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I was learning the differences between least squares and weighted least squares in terms of estimating $\beta$ for $$ y = x\beta + \epsilon $$ where $y$ and $x$ are $n\times 1$ vector and $\epsilon$ is not i.i.d, but $\epsilon \sim N(0, \sigma^2\Omega)$, where $\Omega$ is a $n \times n$ nonsingular, positive definite and symmetric matrix, assumed to be known.

I was learning from these linear regression analysis slides, with a vanilla linear regression (assuming $\epsilon$ i.i.d), we can estimate $\beta$ as $$ \hat{\beta}_1 = (x^Tx)^{-1}x^Ty $$ with the expectation and variance as: $$ E[\hat{\beta}_1] = (x^Tx)^{-1}x^TE[y] = \beta $$ $$ V(\hat{\beta}_1) = (x^Tx)^{-1}x^TV(y)x(x^Tx)^{-1} = \sigma^2(x^Tx)^{-1}x^T\Omega x(x^Tx)^{-1} $$ Then, with weighted least squares, we can estimate $\beta$ as $$ \hat{\beta}_2 = (x^T\Omega^{-1}x)^{-1}x^T\Omega^{-1}y $$ with expectation and variance as: $$ E[\hat{\beta}_2] = \beta $$ $$ V(\hat{\beta}_2) = \sigma^2(x^T\Omega^{-1}x)^{-1} $$ and the author says $\hat{\beta}_2$ is the best linear unbiased estimator of $\beta$

I have these following questions:

  1. How to define the best linear unbiased estimator and why we are so confident that there will not be a better one?
  2. Many different tutorials say that both $\hat{\beta}_1$ and $\hat{\beta}_2$ are unbiased estimator, but $\hat{\beta}_2$ has smaller variance, so it's better. However, I couldn't figure out how $V(\hat{\beta}_2)$ is smaller than $V(\hat{\beta}_1)$ from above equations. This relation does not look as straightforward as I expected, how to prove this relation?
  3. If we conduct the Wald Test after estimating $\beta$, as following: $$ p = \dfrac{\hat{\beta}^2}{Var(\hat{\beta})} $$ $E[p_2]$ should be greater than $E[p_1]$ because $E[\hat{\beta}_1]=E[\hat{\beta}_2]$ and $V(\hat{\beta}_1)>V(\hat{\beta}_2)$. I tried to show this without usage of $E[y]$, i.e. to show the following smaller than 1: $$ \dfrac{((x^Tx)^{-1}x^Ty)^2}{V(\hat{\beta}_1)} \cdot \dfrac{V(\hat{\beta}_2)}{((x^T\Omega^{-1}x)^{-1}x^T\Omega^{-1}y)^2} $$ and hoping to get rid of $y$, but this seems to lead me to nowhere. I end up with $$ \dfrac{x^Tyy^Tx}{x^T\Omega^{-1}yy^T\Omega^{-1}x}\cdot \dfrac{x^T\Omega^{-1}x}{x^T\Omega x} $$ If $yy^T$ is propotional to $\Omega$, the ratio seems to be one. What's wrong about this? Can anyone please help me?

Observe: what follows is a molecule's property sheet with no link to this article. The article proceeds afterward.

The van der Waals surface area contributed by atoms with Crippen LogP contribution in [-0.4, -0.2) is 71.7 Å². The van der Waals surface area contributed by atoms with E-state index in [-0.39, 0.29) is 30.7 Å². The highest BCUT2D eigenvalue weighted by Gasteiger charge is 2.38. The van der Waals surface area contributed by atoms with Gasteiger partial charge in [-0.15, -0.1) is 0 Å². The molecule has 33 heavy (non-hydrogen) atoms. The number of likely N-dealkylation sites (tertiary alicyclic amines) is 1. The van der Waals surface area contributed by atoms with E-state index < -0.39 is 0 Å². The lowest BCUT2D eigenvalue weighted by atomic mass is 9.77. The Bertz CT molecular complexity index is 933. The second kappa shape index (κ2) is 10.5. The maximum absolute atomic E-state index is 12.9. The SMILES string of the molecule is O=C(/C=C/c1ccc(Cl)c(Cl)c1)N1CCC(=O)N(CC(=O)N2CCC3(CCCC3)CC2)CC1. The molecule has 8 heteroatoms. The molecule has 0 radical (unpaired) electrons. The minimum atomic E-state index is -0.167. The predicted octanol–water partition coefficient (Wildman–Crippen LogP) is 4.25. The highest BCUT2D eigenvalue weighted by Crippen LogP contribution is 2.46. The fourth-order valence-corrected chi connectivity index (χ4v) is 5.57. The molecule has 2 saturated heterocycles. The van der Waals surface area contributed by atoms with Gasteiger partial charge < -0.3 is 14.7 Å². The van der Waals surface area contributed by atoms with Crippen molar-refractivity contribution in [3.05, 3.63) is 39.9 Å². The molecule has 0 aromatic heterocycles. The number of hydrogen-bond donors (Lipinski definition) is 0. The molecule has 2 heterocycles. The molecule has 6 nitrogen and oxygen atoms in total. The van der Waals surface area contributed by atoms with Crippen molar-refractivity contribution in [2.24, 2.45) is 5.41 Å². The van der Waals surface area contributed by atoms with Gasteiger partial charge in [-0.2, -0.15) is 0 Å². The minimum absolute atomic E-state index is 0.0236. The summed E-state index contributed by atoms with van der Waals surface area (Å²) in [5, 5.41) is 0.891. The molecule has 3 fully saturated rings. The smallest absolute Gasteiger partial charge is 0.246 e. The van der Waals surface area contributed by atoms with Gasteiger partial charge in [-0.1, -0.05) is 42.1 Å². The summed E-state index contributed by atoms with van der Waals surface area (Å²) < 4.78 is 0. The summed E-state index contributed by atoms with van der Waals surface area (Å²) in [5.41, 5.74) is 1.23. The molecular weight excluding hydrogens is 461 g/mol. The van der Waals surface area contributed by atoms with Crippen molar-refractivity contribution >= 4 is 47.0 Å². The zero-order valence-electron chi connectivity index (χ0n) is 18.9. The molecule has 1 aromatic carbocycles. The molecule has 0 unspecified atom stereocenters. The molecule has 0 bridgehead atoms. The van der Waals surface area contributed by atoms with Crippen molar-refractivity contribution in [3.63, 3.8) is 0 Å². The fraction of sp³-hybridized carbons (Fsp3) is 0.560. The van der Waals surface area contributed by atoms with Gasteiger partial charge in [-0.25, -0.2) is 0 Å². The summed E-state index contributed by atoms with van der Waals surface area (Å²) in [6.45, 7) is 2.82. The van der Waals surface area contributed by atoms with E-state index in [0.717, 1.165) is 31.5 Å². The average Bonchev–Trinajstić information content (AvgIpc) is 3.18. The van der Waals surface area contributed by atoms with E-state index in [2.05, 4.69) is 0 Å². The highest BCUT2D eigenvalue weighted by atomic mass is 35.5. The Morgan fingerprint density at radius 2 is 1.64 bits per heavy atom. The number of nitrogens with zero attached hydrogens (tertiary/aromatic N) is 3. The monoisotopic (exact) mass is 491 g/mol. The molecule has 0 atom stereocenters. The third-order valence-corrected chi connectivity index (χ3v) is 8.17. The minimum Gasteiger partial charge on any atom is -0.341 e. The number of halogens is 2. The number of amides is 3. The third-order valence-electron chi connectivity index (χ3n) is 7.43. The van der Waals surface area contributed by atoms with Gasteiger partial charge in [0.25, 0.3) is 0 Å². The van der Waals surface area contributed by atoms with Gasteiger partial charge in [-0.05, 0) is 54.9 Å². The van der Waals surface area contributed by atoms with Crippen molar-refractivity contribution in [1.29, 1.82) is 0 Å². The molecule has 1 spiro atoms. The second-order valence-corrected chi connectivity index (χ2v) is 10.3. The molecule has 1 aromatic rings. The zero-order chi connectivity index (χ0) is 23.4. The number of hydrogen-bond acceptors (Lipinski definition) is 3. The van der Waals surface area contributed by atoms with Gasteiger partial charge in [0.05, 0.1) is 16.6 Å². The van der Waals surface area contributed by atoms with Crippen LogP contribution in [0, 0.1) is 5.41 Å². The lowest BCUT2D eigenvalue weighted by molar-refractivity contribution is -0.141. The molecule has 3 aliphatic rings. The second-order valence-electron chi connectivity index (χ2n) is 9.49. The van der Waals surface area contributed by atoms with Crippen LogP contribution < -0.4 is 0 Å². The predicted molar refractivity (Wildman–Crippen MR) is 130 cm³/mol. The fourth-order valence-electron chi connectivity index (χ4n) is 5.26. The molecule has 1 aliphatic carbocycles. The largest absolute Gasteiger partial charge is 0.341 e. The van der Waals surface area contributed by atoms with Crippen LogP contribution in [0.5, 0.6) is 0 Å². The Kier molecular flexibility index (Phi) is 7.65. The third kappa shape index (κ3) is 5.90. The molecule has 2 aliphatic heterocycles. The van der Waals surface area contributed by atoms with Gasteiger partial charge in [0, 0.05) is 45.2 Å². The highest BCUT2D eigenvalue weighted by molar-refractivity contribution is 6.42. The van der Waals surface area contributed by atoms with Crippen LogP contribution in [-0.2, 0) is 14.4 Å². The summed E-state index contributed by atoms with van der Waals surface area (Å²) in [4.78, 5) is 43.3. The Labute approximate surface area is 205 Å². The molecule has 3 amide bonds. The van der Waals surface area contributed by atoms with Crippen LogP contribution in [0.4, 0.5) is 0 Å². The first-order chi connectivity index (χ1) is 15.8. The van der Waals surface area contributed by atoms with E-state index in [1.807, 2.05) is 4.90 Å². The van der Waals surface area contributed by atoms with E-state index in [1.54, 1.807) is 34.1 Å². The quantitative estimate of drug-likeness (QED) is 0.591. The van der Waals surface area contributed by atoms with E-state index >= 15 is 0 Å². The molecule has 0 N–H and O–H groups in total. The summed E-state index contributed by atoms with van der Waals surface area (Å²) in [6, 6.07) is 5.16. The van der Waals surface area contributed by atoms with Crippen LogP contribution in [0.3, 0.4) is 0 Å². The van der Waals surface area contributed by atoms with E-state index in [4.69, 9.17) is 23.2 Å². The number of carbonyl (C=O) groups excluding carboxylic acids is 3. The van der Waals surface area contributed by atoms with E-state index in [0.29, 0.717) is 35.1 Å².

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    $\begingroup$ These things are Well expained in 'Basic econometrics' from Gujaratti. $\endgroup$ – user83346 Jul 30 '17 at 15:21
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  1. We define the BLUE as the one with smallest variance among all linear unbiased estimators under the assumption $\epsilon \sim N(0, \sigma^2I)$. There will not be a better one among this class of estimators by the Gauss-Markov Theorem.

  2. This one is tricky and involves a bit of matrix algebra and manipulation. Note that,

$$\begin{align} \frac{V(\hat{\beta}_1) - V(\hat{\beta}_2)}{\sigma^2} &= (x^Tx)^{-1}x^T\Omega x(x^Tx)^{-1} - (x^T\Omega^{-1} x)^{-1}\\ &=(x^Tx)^{-1}x^T\Omega x(x^Tx)^{-1} - (x^T\Omega^{-1} x)^{-1}x^T\Omega^{-1}\Omega\Omega^{-1}x(x^T\Omega^{-1}x)^{-1}\\ &= \underbrace{[(x^Tx)^{-1}x^T - (x^T\Omega^{-1}x)^{-1}x^T\Omega^{-1}]}_{u^T}\Omega\underbrace{[x(x^Tx)^{-1} - \Omega^{-1}x(x^T\Omega^{-1}x)^{-1}]}_{u} \\ &= u^T\Omega u \\ &> 0\end{align}$$ where the last inequality follows from the positive definite assumption of $\Omega$.

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